Scottish band Terra Diablo's accurately self-titled debut [Nocturnal Records] is a portrait of a band who don't quite have themselves figured out yet. The talent is there, but first, the band must clean up their writing, their production, and most importantly, decide on some kind of direction. The lyrics are cool and paranoid, but are barely audible over the instruments that all seem to blend into each other-- a problem that is unfortunately consistent on the album. Each song uses fast, regular rhythm guitars designed to crush the listener into submission at least once, usually during the chorus, and even when they aren't being heavy, the band still doesn't vary the tempo much.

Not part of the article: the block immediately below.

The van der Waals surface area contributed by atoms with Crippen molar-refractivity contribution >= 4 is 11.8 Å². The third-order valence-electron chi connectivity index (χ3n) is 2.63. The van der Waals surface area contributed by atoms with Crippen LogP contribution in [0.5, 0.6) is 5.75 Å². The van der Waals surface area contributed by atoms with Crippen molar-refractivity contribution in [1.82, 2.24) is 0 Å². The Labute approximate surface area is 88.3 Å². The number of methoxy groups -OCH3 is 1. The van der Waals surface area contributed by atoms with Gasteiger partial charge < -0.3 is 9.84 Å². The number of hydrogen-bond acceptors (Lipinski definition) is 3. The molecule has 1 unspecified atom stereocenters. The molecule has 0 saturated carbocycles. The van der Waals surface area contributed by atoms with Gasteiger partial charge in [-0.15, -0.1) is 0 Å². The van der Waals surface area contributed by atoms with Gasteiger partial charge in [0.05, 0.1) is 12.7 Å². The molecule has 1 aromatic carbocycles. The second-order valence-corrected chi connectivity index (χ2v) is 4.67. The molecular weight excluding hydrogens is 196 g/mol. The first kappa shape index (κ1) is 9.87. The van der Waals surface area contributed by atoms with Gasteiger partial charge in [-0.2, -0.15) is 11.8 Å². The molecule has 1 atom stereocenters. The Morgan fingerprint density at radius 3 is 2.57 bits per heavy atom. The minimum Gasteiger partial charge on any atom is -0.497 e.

Somehow, despite the album’s prevalent repetition, it's clear that Terra Diablo really doesn't know what genre they want to be in. Bringing in the disc with a chorus of phone samples on the intro to “Satellites,” at first they give the impression of a progressive act. Next, they collapse into a muddy metal riff. “Distraction” manages to sound like a Staind knock off without the angsty guitar work, while “Control” feels like little pieces of Midnight Oil blended with boring metal. If it were well done, this would be a nice, varied fusion piece, but it's not: the band doesn't do any of the things it touches on right. Many of the songs feel like they could benefit from some better mixing, as well. The sound needs more space, and each section must make more of an impression on the listener. Somehow, you can go right from a heavy chorus to what is supposed to be an introspective, clean verse and not notice the difference.
Terra Diablo haven’t reached terra firma just yet. Maybe in a few years, they'll find their foothold. For now, though, just give Terra Diablo a miss.